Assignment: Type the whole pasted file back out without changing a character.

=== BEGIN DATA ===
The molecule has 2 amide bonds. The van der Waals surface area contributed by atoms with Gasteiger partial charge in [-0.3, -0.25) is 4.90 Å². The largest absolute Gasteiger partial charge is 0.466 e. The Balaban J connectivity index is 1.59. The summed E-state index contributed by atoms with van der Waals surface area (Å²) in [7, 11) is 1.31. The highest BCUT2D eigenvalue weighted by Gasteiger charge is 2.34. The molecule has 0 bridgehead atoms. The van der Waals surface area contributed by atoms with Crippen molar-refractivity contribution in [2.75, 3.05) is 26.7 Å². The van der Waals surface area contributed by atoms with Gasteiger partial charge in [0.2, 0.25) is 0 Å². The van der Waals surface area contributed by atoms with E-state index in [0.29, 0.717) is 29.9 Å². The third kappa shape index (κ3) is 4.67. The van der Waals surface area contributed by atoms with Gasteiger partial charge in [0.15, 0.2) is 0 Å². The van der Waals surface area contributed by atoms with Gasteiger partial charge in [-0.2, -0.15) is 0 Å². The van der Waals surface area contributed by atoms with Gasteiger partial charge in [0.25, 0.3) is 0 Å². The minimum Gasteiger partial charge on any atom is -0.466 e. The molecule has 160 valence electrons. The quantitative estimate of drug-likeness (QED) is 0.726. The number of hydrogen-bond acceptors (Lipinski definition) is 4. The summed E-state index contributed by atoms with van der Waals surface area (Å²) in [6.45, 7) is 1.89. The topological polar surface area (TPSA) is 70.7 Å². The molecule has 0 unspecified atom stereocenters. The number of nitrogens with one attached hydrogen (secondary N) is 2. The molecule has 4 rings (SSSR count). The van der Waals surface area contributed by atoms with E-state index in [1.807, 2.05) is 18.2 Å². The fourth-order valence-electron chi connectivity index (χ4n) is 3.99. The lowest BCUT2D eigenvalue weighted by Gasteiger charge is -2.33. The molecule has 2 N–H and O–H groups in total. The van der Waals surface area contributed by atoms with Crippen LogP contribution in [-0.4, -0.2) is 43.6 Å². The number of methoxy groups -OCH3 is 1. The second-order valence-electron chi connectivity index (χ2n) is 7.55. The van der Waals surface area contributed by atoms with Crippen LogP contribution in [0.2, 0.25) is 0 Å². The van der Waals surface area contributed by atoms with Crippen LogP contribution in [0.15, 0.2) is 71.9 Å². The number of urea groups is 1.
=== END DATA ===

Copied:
The molecule has 2 amide bonds. The van der Waals surface area contributed by atoms with Gasteiger partial charge in [-0.3, -0.25) is 4.90 Å². The largest absolute Gasteiger partial charge is 0.466 e. The Balaban J connectivity index is 1.59. The summed E-state index contributed by atoms with van der Waals surface area (Å²) in [7, 11) is 1.31. The highest BCUT2D eigenvalue weighted by Gasteiger charge is 2.34. The molecule has 0 bridgehead atoms. The van der Waals surface area contributed by atoms with Crippen molar-refractivity contribution in [2.75, 3.05) is 26.7 Å². The van der Waals surface area contributed by atoms with Gasteiger partial charge in [0.2, 0.25) is 0 Å². The van der Waals surface area contributed by atoms with E-state index in [0.29, 0.717) is 29.9 Å². The third kappa shape index (κ3) is 4.67. The van der Waals surface area contributed by atoms with Gasteiger partial charge in [0.15, 0.2) is 0 Å². The van der Waals surface area contributed by atoms with Gasteiger partial charge in [-0.2, -0.15) is 0 Å². The van der Waals surface area contributed by atoms with Gasteiger partial charge in [0.25, 0.3) is 0 Å². The minimum Gasteiger partial charge on any atom is -0.466 e. The molecule has 160 valence electrons. The quantitative estimate of drug-likeness (QED) is 0.726. The number of hydrogen-bond acceptors (Lipinski definition) is 4. The summed E-state index contributed by atoms with van der Waals surface area (Å²) in [6.45, 7) is 1.89. The topological polar surface area (TPSA) is 70.7 Å². The molecule has 0 unspecified atom stereocenters. The number of nitrogens with one attached hydrogen (secondary N) is 2. The molecule has 4 rings (SSSR count). The van der Waals surface area contributed by atoms with E-state index in [1.807, 2.05) is 18.2 Å². The fourth-order valence-electron chi connectivity index (χ4n) is 3.99. The lowest BCUT2D eigenvalue weighted by Gasteiger charge is -2.33. The molecule has 2 N–H and O–H groups in total. The van der Waals surface area contributed by atoms with Crippen LogP contribution in [-0.4, -0.2) is 43.6 Å². The number of methoxy groups -OCH3 is 1. The second-order valence-electron chi connectivity index (χ2n) is 7.55. The van der Waals surface area contributed by atoms with Crippen LogP contribution in [0.2, 0.25) is 0 Å². The van der Waals surface area contributed by atoms with Crippen LogP contribution in [0.15, 0.2) is 71.9 Å². The number of urea groups is 1.